|Full Title:||Agent Control Over Non-Culminating Events|
|Start Date:||16-Jun-2014 - 18-Jun-2014|
|Meeting Email:||click here to access email|
|Meeting Description:||In many languages from typologically unrelated families such as Mandarin (Koenig & Chief 2008), Thai (Koenig & Muansuwan 2000), Korean (Park 1993, van Valin 2005), Skwxwúmesh, St'at'imcets, or Saanich Straits Salish (Bar-el 2005, Bar-el et al. 2005, Kiyota 2008, Jacobs 2011), Tagalog (Dell 1983), Japanese (Ikegami 1985), Hindi (Singh 1998, Altshuler 2013), Tamil (Pederson 2008), Russian, Karachay-Balkar, Mari and Bagwalal (Tatevosov & Ivanov 2009), Adyghe (Arkadiev & Letuchiy 2009), sentences with perfective accomplishments can be used to describe partial, incomplete or unsuccessful events. On this construal, perfective accomplishments do not give rise to culmination entailments. It is thus possible to deny the culmination of the event whose occurrence is asserted without generating a contradiction (e.g. to assert Mary killed him but he didn't die.). A similar phenomenon has been observed for our more familiar Romance and Germanic languages, albeit for a very restricted set of verbs only, such as double object verbs (Oehrle 1976, Gropen et al. 1989, Beavers 2010, cf. 'Mary explained the problem to Peter, and nevertheless he didn't understand it').
This workshop explores a correlation, gone to a large extent unnoticed in the literature, between the availability of non-culminating construals for accomplishments and the control of the agent over the described event. The generalization put forth, which we call the Agent Control Hypothesis (ACH, Demirdache & Martin 2013), is that nonculminating readings of accomplishment predicates require the predicate's external argument to be associated with 'agenthood' properties.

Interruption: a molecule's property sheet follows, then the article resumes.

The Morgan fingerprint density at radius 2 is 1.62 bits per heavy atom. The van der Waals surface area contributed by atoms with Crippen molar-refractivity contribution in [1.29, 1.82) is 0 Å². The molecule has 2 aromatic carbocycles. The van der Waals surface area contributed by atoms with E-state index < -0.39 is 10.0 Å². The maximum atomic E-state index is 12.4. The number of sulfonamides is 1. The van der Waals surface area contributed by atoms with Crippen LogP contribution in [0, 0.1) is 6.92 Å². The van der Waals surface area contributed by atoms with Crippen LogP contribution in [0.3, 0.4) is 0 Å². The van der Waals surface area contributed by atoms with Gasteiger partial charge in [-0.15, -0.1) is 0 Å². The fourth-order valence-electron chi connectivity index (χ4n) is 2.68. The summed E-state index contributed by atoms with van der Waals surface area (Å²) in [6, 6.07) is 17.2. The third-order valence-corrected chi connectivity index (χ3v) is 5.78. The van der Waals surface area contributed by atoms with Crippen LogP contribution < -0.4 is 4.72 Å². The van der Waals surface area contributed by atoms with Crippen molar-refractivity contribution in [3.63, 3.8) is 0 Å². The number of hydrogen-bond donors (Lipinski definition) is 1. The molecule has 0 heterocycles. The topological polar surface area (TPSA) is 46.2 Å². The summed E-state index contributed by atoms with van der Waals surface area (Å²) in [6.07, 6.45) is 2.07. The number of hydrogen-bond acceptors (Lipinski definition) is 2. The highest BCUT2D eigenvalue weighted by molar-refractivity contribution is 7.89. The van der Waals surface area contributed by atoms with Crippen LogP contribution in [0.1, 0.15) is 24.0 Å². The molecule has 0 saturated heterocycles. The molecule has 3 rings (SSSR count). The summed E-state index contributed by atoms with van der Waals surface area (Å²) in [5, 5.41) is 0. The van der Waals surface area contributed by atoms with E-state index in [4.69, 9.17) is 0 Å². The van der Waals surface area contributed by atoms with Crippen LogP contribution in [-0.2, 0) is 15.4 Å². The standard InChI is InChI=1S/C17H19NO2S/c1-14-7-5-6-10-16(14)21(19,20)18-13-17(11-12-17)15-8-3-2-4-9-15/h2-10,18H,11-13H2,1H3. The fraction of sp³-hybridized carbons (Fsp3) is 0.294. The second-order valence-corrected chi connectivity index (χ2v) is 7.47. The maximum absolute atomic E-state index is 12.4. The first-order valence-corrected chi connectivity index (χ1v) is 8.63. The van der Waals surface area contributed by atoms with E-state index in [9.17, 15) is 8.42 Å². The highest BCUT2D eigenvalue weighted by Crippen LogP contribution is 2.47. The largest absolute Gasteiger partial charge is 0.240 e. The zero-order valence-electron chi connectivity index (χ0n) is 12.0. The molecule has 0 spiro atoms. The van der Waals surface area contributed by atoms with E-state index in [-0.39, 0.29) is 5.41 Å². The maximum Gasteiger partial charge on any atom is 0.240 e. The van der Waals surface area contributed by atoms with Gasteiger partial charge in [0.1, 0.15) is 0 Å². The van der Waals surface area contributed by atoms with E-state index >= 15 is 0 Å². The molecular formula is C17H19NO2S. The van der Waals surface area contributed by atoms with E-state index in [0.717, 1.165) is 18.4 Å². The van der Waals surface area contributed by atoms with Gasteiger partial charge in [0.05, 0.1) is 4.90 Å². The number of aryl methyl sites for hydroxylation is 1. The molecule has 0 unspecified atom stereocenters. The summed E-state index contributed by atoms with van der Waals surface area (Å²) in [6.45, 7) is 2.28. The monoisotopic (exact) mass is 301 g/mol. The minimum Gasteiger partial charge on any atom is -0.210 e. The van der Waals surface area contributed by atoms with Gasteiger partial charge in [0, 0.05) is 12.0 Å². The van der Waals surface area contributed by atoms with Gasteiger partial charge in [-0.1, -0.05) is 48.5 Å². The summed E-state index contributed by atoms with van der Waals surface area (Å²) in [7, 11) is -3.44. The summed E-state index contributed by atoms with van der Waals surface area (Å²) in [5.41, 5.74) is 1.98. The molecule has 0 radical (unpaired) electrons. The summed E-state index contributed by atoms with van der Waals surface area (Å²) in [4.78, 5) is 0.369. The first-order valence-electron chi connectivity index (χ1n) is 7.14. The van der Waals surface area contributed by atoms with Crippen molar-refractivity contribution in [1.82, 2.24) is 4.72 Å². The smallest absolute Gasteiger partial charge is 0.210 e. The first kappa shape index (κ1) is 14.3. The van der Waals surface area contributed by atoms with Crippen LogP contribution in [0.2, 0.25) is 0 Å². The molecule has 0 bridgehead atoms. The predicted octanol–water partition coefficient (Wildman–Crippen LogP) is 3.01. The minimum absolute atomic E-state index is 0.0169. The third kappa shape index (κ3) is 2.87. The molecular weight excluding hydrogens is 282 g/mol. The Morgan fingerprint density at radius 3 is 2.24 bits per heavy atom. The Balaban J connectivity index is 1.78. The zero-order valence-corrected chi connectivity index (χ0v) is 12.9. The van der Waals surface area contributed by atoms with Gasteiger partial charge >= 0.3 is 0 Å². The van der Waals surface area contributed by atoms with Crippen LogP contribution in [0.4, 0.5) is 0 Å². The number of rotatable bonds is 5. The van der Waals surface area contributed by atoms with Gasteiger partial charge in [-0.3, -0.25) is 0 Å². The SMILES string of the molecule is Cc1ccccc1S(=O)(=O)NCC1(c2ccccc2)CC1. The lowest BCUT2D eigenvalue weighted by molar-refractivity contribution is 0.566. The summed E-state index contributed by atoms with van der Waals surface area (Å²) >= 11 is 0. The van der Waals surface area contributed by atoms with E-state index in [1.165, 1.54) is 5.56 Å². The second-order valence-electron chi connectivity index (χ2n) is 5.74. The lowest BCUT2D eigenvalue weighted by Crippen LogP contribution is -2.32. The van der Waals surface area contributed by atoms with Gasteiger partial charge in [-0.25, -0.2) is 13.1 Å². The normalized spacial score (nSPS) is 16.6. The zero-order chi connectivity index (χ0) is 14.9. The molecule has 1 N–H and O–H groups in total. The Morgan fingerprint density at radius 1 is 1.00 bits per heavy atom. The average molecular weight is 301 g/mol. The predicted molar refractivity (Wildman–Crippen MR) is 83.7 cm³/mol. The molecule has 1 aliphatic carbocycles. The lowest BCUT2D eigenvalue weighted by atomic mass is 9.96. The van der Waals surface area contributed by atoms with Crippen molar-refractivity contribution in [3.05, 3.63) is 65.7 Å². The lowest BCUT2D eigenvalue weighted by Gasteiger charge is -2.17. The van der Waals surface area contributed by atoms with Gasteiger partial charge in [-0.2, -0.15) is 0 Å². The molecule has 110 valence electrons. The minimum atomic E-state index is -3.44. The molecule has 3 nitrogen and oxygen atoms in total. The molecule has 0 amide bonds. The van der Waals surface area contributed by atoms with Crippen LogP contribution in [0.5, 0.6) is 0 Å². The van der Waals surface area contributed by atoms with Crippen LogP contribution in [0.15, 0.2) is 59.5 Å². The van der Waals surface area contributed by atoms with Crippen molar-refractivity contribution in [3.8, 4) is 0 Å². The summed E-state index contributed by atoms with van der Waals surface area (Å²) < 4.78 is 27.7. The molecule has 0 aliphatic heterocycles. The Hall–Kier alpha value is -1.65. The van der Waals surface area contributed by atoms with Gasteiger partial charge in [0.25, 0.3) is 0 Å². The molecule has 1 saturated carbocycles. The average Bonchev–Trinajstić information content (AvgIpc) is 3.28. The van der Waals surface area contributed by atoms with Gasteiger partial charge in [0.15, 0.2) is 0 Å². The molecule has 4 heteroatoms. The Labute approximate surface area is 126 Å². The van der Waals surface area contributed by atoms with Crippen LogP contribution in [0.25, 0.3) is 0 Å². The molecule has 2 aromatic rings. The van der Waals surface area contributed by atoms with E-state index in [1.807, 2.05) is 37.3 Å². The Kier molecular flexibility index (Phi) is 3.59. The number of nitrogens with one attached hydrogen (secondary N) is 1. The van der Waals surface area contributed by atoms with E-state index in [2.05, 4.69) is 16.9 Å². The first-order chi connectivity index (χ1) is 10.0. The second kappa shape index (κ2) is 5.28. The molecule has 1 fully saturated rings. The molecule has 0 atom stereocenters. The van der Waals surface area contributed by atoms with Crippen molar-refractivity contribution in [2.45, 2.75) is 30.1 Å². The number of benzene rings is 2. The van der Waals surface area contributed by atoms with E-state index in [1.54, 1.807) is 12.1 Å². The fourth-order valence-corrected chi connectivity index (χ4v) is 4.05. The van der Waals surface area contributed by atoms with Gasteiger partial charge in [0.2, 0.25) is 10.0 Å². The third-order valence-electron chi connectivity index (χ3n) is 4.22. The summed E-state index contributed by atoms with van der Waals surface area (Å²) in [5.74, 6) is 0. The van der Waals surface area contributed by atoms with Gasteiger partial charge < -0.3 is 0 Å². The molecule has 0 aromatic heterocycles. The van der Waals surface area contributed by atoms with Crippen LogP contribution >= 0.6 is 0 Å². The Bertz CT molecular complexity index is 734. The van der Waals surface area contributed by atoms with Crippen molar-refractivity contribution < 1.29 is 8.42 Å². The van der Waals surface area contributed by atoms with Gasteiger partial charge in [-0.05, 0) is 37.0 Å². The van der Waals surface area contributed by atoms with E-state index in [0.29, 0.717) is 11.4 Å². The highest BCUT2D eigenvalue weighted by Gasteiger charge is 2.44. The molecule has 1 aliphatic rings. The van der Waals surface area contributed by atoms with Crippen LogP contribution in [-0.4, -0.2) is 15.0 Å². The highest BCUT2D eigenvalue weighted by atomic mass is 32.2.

Evidence for the ACH is provided by Salish languages, as discussed by Bar-el et al. 2005, Kiyota 2008, or Jacobs 2011: while so called 'control' perfective transitives do not give rise to culmination entailments, non-control/causatives (Saanich, St'at'imcets) or limited control (Skwxwúmesh) entail culmination.
Moreover, for around fifty French and German verbs, Martin & Schäfer 2012 & 2013 observe that when we replace the agent subject in (1) with a (pure) causer as in (2), the non-culminating reading disappears:
(1) Marie lui expliqua le problème, et pourtant il ne le comprit pas. (agent subject)
'Marie explained the problem to him, and nevertheless he didn't understand it.'
(2) Ce résultat lui expliqua le problème de l'analyse, # pourtant il ne le comprit pas. (causer subject)
'This result made him understand the problem of the analysis, nevertheless he didn't understand it.'
The ACH is also supported by the observation that in many languages from unrelated families, completive markers can also be used to indicate that the action is performed non-intentionally/inadvertently (Fauconnier 2012, 2013). Another piece of evidence is provided by the correlation argued for in Germanic languages between the licensing of causer subjects and the 'resultativity' of the verbal predicate (Folli & Harley 2005, Travis 2005, Schäfer 2012): while causers are generally fine with bi-eventive verbs, they are claimed to be acceptable as subjects of mono-eventive verbs only if these are augmented with a resultative phrase.
The outstanding question, however, is defining the relevant notion of (agent) control (see Jacobs for critical discussion of this issue inSkwxwúmesh). What properties of being an agent are relevant for canceling culmination entailments? Should we discriminate, for instance, agent-like instruments from causer-like instruments and, furthermore, among causers, between natural forces, events/states, or non-acting humans?
Leora Bar-El (University of Montana, TBC)
Jean-Pierre Koenig (Buffalo University)
|Linguistic Subfield:||Morphology; Pragmatics; Psycholinguistics; Semantics; Syntax; Typology|
| This is a session of the following meeting:
11th International Conference on Actionality, Tense, Aspect, Modality/Evidentiality
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